Detroit Baptist Theological Seminary

31 Oct 2023

Some Thoughts About Halloween

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Halloween, as many of us have probably noticed, seems to have taken a darker turn in recent years. It’s a stark contrast to our childhood memories, characterized by innocence, candy, and dressing up as our favorite characters. Now, we may find ourselves averting our eyes from the macabre displays at Home Depot and Lowe’s or steering clear of eerie decorations put up by neighbors to shield our children from nightmares. It’s a shift that prompts us to question how Christians should navigate this holiday.

I. Halloween Originated in Paganism

To truly understand Halloween, it’s important to trace its roots back to its early pagan origins. While today it stands as the second-largest holiday in terms of spending in America, second only to Christmas, it had small beginnings. Halloween is rooted in the practices of the European Celtic people and the festival of Samhain. Samhain marked the end of summer and the harvest season, looking forward to the dark days of winter. During this time, some believed that the boundary between the spiritual and physical worlds grew thin, allowing the dead to commune with the living. It was a celebration deeply steeped in theological assumptions, operating within the latent space of realities. The Celts, in their efforts to ward off spirits and prevent fairies from settling in their houses, even carved turnips (from which we get pumpkin carving). However, it’s crucial to note that Samhain was associated with rather dark practices, including animal and human sacrifices and transgressive sexual acts. These elements rendered Samhain an unmistakably pagan celebration.

Christianity later made its way to Ireland, bringing with it the introduction of All Saints Day and All Souls Day, celebrated on November 1st and 2nd. All Hallows Eve began on October 31, which is where our word Halloween originates. These Christian holidays found themselves coexisting with the pagan traditions of Halloween and assimilating many of the elements of the once overtly pagan festival. During the 19th century, a great famine pushed many Irish immigrants to the United States, where they brought their now Christianized version of Halloween with them.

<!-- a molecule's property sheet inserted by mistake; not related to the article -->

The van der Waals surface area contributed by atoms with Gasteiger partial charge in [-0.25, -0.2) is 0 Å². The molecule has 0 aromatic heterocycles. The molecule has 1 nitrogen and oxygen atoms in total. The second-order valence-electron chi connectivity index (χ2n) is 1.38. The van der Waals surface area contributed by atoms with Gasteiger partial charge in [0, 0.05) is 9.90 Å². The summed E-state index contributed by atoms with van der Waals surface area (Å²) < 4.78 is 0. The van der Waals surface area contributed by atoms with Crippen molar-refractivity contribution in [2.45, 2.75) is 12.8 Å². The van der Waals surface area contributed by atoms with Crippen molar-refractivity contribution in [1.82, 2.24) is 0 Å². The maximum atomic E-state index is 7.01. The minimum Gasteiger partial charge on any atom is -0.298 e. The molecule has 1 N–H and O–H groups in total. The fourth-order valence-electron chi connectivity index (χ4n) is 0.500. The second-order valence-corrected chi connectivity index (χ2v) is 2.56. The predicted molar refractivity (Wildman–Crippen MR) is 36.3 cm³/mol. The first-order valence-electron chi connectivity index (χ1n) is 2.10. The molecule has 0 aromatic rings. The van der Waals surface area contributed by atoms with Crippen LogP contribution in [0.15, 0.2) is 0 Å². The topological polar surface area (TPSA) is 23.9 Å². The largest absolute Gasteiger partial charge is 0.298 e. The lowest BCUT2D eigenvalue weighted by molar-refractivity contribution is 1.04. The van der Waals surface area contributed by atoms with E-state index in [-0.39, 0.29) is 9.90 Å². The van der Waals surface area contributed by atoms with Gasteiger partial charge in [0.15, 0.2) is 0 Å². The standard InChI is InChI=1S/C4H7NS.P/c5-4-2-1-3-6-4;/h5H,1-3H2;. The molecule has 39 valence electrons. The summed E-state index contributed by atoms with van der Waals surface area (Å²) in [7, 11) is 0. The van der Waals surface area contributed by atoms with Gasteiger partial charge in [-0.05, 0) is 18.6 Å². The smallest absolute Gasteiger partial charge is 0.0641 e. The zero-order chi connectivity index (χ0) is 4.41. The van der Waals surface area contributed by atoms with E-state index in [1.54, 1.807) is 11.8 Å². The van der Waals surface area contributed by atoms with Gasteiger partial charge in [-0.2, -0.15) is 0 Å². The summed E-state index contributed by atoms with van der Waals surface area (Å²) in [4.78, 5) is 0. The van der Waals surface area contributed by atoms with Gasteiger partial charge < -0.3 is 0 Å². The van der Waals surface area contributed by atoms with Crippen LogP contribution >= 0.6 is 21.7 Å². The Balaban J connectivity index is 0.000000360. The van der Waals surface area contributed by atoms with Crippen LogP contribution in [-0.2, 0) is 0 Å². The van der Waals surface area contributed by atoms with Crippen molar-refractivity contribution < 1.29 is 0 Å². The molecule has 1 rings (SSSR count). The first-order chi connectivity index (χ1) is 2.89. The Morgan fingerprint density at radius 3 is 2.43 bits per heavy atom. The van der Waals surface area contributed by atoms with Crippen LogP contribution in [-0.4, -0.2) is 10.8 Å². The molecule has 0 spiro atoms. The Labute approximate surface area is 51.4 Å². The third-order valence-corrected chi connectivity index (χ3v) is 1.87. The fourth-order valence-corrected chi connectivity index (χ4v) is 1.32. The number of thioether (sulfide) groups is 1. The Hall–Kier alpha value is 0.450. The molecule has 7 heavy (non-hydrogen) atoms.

As time went on, the rise of secularism began to push Christianity to the periphery of daily life, making space for occult practices and increasing sexual deviancy. This shift was marked by the rise of spirituality over organized religion, with a significant portion of the population today identifying as “spiritual but not religious.” The 1970s saw a significant turning point in Halloween’s trajectory, with the gay community introducing costumes and practices that pushed the boundaries of appropriateness.[1] Simultaneously, the rise of slasher movies and similar forms of entertainment played a role in shaping Halloween into the holiday we know today. The celebration of the occult and the theme of sexual deviancy became increasingly prevalent.

Further, the revival of witchcraft and pagan practices in America contributed to the development of a more and more pagan holiday. Practices that were once hidden began to emerge into the open. There have been, in recent history, events where major conservative figures were hexed by witches, shedding light on a growing number of people openly practicing occultism. However, it’s essential to recognize that modern witchcraft has evolved. Today, it is characterized by a demographic that values financial independence, being single, herbal knowledge, and an affinity for dreams as glimpses into the unconscious. These modern witches may participate in new moon gatherings, maintain altars in their homes, cast spells using crystals or herbs, and believe in polyamory – being open to multiple and varied sexual relationships.[2]

The connection between paganism and sexuality isn’t new, as ancient paganism frequently intertwined sexual dimensions with religious practices. Today, modern paganism follows suit, often featuring explicit and common polyamory.[3] Witchcraft today reflects changing societal norms and values. The “skimpification” of American culture has left the door wide open to darker practices of occultism.[4]

II. The World is Not Just Stuff[5]